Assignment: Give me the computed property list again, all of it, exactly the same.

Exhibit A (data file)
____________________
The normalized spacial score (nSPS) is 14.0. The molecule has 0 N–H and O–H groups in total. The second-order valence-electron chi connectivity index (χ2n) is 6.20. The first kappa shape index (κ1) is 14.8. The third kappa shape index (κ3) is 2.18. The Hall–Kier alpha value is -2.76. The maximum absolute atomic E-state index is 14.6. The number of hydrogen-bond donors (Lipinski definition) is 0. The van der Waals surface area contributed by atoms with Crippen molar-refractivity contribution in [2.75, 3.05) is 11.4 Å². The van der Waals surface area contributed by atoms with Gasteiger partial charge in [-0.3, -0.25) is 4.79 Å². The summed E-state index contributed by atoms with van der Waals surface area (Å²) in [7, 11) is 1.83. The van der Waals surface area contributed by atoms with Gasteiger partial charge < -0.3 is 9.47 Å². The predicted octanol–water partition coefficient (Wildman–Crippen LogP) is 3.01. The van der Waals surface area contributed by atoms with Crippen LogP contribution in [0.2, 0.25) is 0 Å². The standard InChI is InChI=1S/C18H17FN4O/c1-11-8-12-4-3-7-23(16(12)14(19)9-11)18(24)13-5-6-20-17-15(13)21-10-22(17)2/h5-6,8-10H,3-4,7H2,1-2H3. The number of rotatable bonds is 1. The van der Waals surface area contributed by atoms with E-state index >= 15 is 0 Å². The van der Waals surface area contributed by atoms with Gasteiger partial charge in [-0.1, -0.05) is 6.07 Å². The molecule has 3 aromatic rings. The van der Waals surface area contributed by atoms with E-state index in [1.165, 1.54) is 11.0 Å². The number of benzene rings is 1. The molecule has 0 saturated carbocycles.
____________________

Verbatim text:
The normalized spacial score (nSPS) is 14.0. The molecule has 0 N–H and O–H groups in total. The second-order valence-electron chi connectivity index (χ2n) is 6.20. The first kappa shape index (κ1) is 14.8. The third kappa shape index (κ3) is 2.18. The Hall–Kier alpha value is -2.76. The maximum absolute atomic E-state index is 14.6. The number of hydrogen-bond donors (Lipinski definition) is 0. The van der Waals surface area contributed by atoms with Crippen molar-refractivity contribution in [2.75, 3.05) is 11.4 Å². The van der Waals surface area contributed by atoms with Gasteiger partial charge in [-0.3, -0.25) is 4.79 Å². The summed E-state index contributed by atoms with van der Waals surface area (Å²) in [7, 11) is 1.83. The van der Waals surface area contributed by atoms with Gasteiger partial charge < -0.3 is 9.47 Å². The predicted octanol–water partition coefficient (Wildman–Crippen LogP) is 3.01. The van der Waals surface area contributed by atoms with Crippen LogP contribution in [0.2, 0.25) is 0 Å². The standard InChI is InChI=1S/C18H17FN4O/c1-11-8-12-4-3-7-23(16(12)14(19)9-11)18(24)13-5-6-20-17-15(13)21-10-22(17)2/h5-6,8-10H,3-4,7H2,1-2H3. The number of rotatable bonds is 1. The van der Waals surface area contributed by atoms with E-state index >= 15 is 0 Å². The van der Waals surface area contributed by atoms with Gasteiger partial charge in [-0.1, -0.05) is 6.07 Å². The molecule has 3 aromatic rings. The van der Waals surface area contributed by atoms with E-state index in [1.165, 1.54) is 11.0 Å². The number of benzene rings is 1. The molecule has 0 saturated carbocycles.